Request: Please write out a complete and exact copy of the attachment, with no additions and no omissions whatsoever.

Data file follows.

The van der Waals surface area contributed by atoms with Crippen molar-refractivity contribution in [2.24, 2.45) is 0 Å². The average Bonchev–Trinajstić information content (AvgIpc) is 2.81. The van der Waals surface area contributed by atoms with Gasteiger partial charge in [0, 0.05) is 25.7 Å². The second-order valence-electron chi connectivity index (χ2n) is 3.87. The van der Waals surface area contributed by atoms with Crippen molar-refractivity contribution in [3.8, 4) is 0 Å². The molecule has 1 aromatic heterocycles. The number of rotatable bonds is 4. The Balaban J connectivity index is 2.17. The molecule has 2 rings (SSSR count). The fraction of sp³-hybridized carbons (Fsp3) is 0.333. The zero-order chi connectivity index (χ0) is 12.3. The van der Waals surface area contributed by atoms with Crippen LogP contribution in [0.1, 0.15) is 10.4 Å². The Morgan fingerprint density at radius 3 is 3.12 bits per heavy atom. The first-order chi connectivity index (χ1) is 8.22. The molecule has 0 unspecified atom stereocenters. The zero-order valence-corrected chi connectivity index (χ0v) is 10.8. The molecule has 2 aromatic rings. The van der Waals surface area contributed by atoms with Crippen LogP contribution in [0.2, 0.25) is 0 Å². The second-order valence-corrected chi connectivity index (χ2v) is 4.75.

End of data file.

The van der Waals surface area contributed by atoms with Crippen molar-refractivity contribution in [2.24, 2.45) is 0 Å². The average Bonchev–Trinajstić information content (AvgIpc) is 2.81. The van der Waals surface area contributed by atoms with Gasteiger partial charge in [0, 0.05) is 25.7 Å². The second-order valence-electron chi connectivity index (χ2n) is 3.87. The van der Waals surface area contributed by atoms with Crippen molar-refractivity contribution in [3.8, 4) is 0 Å². The molecule has 1 aromatic heterocycles. The number of rotatable bonds is 4. The Balaban J connectivity index is 2.17. The molecule has 2 rings (SSSR count). The fraction of sp³-hybridized carbons (Fsp3) is 0.333. The zero-order chi connectivity index (χ0) is 12.3. The van der Waals surface area contributed by atoms with Crippen LogP contribution in [0.1, 0.15) is 10.4 Å². The Morgan fingerprint density at radius 3 is 3.12 bits per heavy atom. The first-order chi connectivity index (χ1) is 8.22. The molecule has 0 unspecified atom stereocenters. The zero-order valence-corrected chi connectivity index (χ0v) is 10.8. The molecule has 2 aromatic rings. The van der Waals surface area contributed by atoms with Crippen LogP contribution in [0.2, 0.25) is 0 Å². The second-order valence-corrected chi connectivity index (χ2v) is 4.75.